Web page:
Cemeteries

Hillsboro Church

Old Grave Yards In The County

By O. W. Baylor

On a hill, reached by a winding rock road which rises rather abruptly from Mayes Creek, stands the old Hillsboro Church.  Beside this house of worship is one of the earliest burying grounds in Washington County.

There are a considerable number of graves in this burying ground, the oldest of which, however, are marked with native stones bearing no inscriptions.  A few of these older graves present a quaint appearance, looking much like those to be found in the burying grounds of Virginia.  Huge stones, built up coffin-shape, cover the entire grave.  These must be very old, and if they ever bore inscriptions, one cannot discern them now.

The oldest grave with an inscribed stone, is that of Ann, wife of Squire Baker.  She was born in 1787, and died September 5, 1829.  She was Squire Baker’s first wife, for he was twice married, as one learns from another stone some yards away.  Polly was the second wife, born October 6, 1795; died June 1, 1851.  Squire, himself, is buried there beside his second consort.  He departed this life June 12, 1857, age 65 years, 20 days.

One stone marks the graves of Berry Lewis and Mary, his wife.  He was born November 10, 1795; died April 2, 1836.  She was born September 22, 1798, lived for 29 years after the death of her husband, departing this life December 8, 1885.

William G. Short was born May 3, 1800.  He lived to celebrate his 73rd birthday, and died September 12, 1873.  his wife, Rebecca V., was born September 24, 1800.  She lived to the ripe old age of 89, surviving her husband 16 years, and died July 11, 1880.

Beside the the graves of William and Rebecca Short is that of Mattie E. Short, wife of James C. Ewing.  She came into this world on May 20, 1836, and died at the age of 39 years on November 24, 1875.  She was probably a daughter of William and Rebecca Short.

Nearby is the grave of James Ewing, Sr., and from the stone we learn that he was born April 23, 1791; died September 27, 1874.  He was probably the father of James C. Ewing who married Mattie E. Short.

William Hardesty and Anna B., his wife, are buried side by side.  One stone marks their graves.  He was born March 5, 1798; died August 4, 1888.  She was born April 4, 1799; died February 11, 1885.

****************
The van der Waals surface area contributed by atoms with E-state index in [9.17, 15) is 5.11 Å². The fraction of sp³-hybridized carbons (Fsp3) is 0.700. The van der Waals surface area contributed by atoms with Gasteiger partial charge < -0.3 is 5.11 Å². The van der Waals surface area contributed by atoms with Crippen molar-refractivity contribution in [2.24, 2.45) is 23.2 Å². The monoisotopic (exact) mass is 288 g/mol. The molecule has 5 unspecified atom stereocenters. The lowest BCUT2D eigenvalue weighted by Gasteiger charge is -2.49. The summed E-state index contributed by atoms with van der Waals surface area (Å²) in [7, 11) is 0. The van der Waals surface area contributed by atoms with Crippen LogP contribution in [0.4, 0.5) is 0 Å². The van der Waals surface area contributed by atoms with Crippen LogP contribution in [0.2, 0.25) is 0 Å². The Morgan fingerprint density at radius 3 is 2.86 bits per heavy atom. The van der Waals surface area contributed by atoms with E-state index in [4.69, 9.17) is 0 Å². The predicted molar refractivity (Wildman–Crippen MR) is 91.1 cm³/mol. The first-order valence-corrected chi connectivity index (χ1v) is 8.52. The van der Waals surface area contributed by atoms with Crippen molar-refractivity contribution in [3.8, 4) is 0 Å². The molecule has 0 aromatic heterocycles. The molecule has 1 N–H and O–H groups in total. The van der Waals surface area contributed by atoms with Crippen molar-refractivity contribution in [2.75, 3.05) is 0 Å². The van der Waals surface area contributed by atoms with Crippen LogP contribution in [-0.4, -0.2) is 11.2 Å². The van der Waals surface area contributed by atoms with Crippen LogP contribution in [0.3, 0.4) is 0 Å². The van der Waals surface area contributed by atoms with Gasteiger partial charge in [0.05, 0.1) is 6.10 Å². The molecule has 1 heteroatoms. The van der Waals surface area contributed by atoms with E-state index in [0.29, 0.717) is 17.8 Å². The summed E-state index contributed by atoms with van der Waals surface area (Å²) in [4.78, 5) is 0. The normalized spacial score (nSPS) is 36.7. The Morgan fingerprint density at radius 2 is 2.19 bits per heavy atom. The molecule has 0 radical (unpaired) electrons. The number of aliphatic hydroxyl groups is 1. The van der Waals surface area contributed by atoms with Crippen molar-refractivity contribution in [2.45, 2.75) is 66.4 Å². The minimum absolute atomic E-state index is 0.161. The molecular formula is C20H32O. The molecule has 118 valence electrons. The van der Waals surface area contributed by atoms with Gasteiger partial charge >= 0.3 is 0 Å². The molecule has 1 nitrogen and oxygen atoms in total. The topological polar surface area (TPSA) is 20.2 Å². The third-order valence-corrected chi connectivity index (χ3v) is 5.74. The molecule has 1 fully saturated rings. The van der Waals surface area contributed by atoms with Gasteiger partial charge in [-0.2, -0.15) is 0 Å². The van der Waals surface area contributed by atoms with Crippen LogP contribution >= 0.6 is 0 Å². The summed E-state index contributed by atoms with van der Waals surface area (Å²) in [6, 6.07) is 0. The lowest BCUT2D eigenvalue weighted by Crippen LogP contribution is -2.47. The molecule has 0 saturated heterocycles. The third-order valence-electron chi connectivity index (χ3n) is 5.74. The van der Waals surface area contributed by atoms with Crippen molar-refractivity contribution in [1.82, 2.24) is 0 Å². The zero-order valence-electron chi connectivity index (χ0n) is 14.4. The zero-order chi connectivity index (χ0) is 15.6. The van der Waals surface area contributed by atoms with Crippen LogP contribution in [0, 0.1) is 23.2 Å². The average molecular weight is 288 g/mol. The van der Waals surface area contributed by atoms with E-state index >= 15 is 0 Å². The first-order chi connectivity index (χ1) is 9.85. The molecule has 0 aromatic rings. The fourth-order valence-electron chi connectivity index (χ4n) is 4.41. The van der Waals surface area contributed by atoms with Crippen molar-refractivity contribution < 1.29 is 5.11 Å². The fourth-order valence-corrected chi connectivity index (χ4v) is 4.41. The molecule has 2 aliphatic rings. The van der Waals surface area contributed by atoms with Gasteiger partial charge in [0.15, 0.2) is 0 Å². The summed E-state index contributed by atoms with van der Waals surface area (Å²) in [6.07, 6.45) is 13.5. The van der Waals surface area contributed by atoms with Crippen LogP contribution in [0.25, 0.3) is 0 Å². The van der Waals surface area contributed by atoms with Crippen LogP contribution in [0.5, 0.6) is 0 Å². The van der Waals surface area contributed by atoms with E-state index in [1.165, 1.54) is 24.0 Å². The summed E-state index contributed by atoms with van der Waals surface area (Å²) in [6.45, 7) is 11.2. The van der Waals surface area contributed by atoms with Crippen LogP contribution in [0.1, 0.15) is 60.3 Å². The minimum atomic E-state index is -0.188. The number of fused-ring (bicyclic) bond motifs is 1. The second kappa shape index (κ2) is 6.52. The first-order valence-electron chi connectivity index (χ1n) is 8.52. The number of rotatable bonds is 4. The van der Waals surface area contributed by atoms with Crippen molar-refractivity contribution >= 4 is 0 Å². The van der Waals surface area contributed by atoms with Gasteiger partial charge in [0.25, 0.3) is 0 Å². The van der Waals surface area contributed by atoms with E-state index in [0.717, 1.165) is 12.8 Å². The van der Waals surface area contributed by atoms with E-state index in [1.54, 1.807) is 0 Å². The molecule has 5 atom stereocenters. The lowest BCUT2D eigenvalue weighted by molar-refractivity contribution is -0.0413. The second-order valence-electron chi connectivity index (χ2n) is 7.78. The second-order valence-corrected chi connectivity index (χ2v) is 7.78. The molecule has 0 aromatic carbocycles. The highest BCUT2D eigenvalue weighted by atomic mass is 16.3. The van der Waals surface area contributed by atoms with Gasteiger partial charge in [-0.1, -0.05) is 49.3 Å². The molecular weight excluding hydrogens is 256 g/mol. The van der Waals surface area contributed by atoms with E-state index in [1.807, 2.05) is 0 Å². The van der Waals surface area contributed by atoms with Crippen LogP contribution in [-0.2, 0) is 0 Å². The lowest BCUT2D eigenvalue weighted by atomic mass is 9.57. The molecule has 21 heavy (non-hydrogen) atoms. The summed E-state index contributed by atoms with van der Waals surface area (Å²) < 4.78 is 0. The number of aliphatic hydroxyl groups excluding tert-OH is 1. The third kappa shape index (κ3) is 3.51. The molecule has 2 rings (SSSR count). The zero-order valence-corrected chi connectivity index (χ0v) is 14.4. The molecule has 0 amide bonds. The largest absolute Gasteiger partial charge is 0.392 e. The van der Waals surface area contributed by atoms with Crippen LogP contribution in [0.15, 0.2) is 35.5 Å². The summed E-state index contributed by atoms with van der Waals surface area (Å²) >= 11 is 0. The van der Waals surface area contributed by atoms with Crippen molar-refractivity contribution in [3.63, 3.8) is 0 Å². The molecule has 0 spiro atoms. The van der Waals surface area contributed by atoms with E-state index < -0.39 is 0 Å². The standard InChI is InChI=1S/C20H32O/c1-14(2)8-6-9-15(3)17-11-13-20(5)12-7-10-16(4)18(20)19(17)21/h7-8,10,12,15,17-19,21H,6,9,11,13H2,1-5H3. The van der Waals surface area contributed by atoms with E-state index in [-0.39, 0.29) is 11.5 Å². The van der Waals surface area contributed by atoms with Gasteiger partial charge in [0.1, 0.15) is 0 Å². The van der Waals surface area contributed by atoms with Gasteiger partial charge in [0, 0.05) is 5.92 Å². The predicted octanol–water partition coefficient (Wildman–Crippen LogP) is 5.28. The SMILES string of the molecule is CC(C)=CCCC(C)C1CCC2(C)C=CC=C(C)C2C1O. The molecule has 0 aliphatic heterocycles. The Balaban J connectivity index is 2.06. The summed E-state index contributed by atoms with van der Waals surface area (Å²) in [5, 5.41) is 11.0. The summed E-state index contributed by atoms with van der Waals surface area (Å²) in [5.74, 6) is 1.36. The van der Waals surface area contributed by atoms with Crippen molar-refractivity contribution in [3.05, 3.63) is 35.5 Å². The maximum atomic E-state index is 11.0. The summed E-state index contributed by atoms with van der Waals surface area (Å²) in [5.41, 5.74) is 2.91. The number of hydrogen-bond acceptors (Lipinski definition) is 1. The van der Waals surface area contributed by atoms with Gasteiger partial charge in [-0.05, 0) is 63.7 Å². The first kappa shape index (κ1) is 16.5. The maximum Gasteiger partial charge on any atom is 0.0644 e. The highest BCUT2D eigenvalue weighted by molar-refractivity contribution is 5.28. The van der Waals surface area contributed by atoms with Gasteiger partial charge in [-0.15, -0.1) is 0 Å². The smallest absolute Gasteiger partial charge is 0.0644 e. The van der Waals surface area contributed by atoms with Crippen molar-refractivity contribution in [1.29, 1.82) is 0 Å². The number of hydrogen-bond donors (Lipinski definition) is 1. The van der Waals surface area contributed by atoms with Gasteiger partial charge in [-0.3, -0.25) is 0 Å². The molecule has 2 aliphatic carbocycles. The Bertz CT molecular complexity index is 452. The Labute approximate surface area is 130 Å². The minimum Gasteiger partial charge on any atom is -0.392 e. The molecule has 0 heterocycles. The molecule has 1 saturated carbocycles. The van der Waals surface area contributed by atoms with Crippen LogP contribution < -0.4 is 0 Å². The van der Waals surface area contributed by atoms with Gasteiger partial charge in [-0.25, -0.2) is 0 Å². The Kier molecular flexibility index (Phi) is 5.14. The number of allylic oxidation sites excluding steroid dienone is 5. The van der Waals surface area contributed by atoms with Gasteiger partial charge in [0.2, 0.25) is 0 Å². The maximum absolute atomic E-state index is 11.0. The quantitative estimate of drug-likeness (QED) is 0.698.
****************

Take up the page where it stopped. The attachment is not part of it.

Daniel M. Ewing, probably a son of James Ewing, Sr., was born May 12, 1825; died September 15, 1864.  By the insignia of the Masonic Lodge which appears on his stone, we learn that he was a member of that order.

“Sacred to the memory of Mary B., consort of James Elder,’ runs the inscription on another stone.  She departed this life February 16, 1827, aged 38 years and 18 days.

Two old timers of the neighborhood, Spencer Coulter and James P. McIlvoy, were buried at Hillsboro.  Coulter died June 22, 1892, aged 72 years.  McIlvoy was born November 23, 1839.  He was slain in a shooting affray in Springfield on August 26, 1880.

The records of the Washington Circuit Court show that James P. McIlvoy came to Springfield on August 26, 1880, with Henry Cutsinger.  The two men attempted to cross the street from Luckett’s corner to go to the Clerk’s Office, where Ed Sutton was standing.  They intended to ask him to go to the Fair Grounds with them.

As McIlvoy and Cutsinger crossed the street to Leachman’s corner, near or at the crossing to the corner of the Courthouse Square, Thomas R. Phelps shot at McIlvoy with a pistol.  This shot missed the mark; but as McIlvoy ran up the street towards the Clerk’s Office, Phelps pursued him and shot a second time, the bullet striking McIlvoy in the back or side of the head, killing him.

Ed Russell was marshal of Springfield in 1880.  He was in Leachman’s store when the first shot was fired.  Hearing the shot, he went to the door.  As he stepped out, a second shot was fired and he saw McIlvoy lying on the pavement.  Phelps was standing on the sidewalk with a pistol in his hand . . . Several young men were with him.  Phelps handed his pistol to Russell.  The marshal examined the weapon and found that two shots had been fired.

Robert McIlvoy and Phelps had engaged in a shooting affray on the Monday previous.  Several shots were fired on that day, with no one being killed, though Robert McIlvoy was slightly wounded.  James McIlvoy had told John Craycroft about 20 minutes before the fatal shooting on August 26, that he intended to “make Phelps and Bob McIlvoy make friends”.  He did not want to be dragged into the quarrel.  Phelps, however, must have thought that James McIlvoy intended to take up Bob McIlvoy’s fight.


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